Posted in Standard 1, Standard 4, Teacher Registration

Year 9 Priority Learner Progress

Have I seen any improvement in the learning/behaviour of my PLs so far this year?

    I have 9 priority learners in my year 9 English class, there were 11 but 2 have been moved to a different class. They comprise of a mixture of Maori, Pasifika and Pakeha learners whose curriculum level ability range from level 2 to 4. I have definitely seen an improvement in the behaviour of this group this year. One of my learners was very disrespectful at the beginning of the year and now we have a positive relationship. They are all completing their learning and four out of nine have passed their first common assessment test. Four did not submit the test and one failed.

    Explain the possible reasons for this. What did I do that worked/didn’t work?

    I am happy that four learners passed their assessment and I attribute this to the task they were given which was well scaffolded and easy to understand. I have also developed positive relationships with these learners and have given regular feedback/feedforward on their learning. Using Google Classroom has been effective as it means that I can check on what learners are doing by looking at their document in the Classroom folder in Google Drive.

    I am disappointed that so many learners did not submit their assessment even though they had completed some of it and I had seen it. I sent a letter home to these learners and did receive some supportive replies from parents who said that their child would complete the assessment and send it to me but only one of these did this. The learner that did submit their learning achieved well. 

    Where to next?

    I have been doing some reading about how to help Maori/Pasifika learners to achieve and, as these strategies will work for all learners, I will apply some of these principles. I will focus on teaching until my learners understand as I sometimes can get impatient and not do this.

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    Posted in Standard 1, Teaching Standards

    Committing to bi-cultural practice

    I had a discussion with my colleague, Christine Emery, about the use of Te Reo and tikanga in teaching and learning last year. Christine commented, and I agreed, that we could do more at Whangaparaoa College. The last ERO report supported this observation.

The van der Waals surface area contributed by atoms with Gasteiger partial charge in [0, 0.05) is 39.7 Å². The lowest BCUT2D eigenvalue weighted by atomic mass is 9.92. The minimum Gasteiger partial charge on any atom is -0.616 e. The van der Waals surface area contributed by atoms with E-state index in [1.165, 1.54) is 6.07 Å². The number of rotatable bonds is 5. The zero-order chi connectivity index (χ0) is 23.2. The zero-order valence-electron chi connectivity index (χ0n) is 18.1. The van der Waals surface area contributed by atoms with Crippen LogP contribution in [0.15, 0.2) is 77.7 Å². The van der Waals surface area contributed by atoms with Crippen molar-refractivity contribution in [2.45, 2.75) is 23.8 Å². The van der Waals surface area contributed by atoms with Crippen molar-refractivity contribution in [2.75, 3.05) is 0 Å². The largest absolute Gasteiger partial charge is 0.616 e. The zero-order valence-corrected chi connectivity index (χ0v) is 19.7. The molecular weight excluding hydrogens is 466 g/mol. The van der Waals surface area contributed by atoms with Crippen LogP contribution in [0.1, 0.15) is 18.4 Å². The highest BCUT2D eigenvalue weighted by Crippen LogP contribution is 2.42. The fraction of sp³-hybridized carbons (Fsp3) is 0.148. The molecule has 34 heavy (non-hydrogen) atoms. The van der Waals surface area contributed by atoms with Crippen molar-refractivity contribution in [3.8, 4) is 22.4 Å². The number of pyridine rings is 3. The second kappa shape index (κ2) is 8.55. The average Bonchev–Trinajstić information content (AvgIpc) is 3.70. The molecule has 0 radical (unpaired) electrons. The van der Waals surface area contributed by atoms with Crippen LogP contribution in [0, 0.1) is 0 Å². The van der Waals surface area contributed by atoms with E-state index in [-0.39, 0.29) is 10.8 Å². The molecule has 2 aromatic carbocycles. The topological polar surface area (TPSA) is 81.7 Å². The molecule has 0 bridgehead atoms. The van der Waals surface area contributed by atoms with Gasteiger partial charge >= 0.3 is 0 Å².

Teachers would benefit from more closely aligning their professional inquiry to the requirements of the new Education Council. In particular the requirements related to Tātaiako: culturally responsive teacher practices.

     I commented that, as a Pakeha, I would like to do more but was afraid of not doing it well or offending Maori by doing it wrong.  However, I don’t want this to be a cop out and have had a closer look at Tataiako and how it can be incorporated effectively in our pedagogy.

    Christine and I came up with a solution for our department which was to introduce Maori terms and phrases at each curriculum meeting. This is one way that we could, “Demonstrate(s) integrity, sincerity and respect towards Māori beliefs, language and culture.” (Tataiako pg. 8) Everyone would have a turn at doing this. 

    We have started this initiative and it has helped to give us ways of demonstrating that we value Te Reo. We are also able to build relationships so that we can ‘know and grow our learners’ – a Whangaparaoa College goal. This has been fun and we have enjoyed sharing our ideas. Recently, Marius shared some relevant proverbs so we are making some posters to pop up around the department.



    There is more to be done in this area and it will be exciting to reflect upon this in years to come.

    References

    Education Review Report (2016), Minstry of Education.

    https://educationcouncil.org.nz/sites/default/files/Tataiako.pdf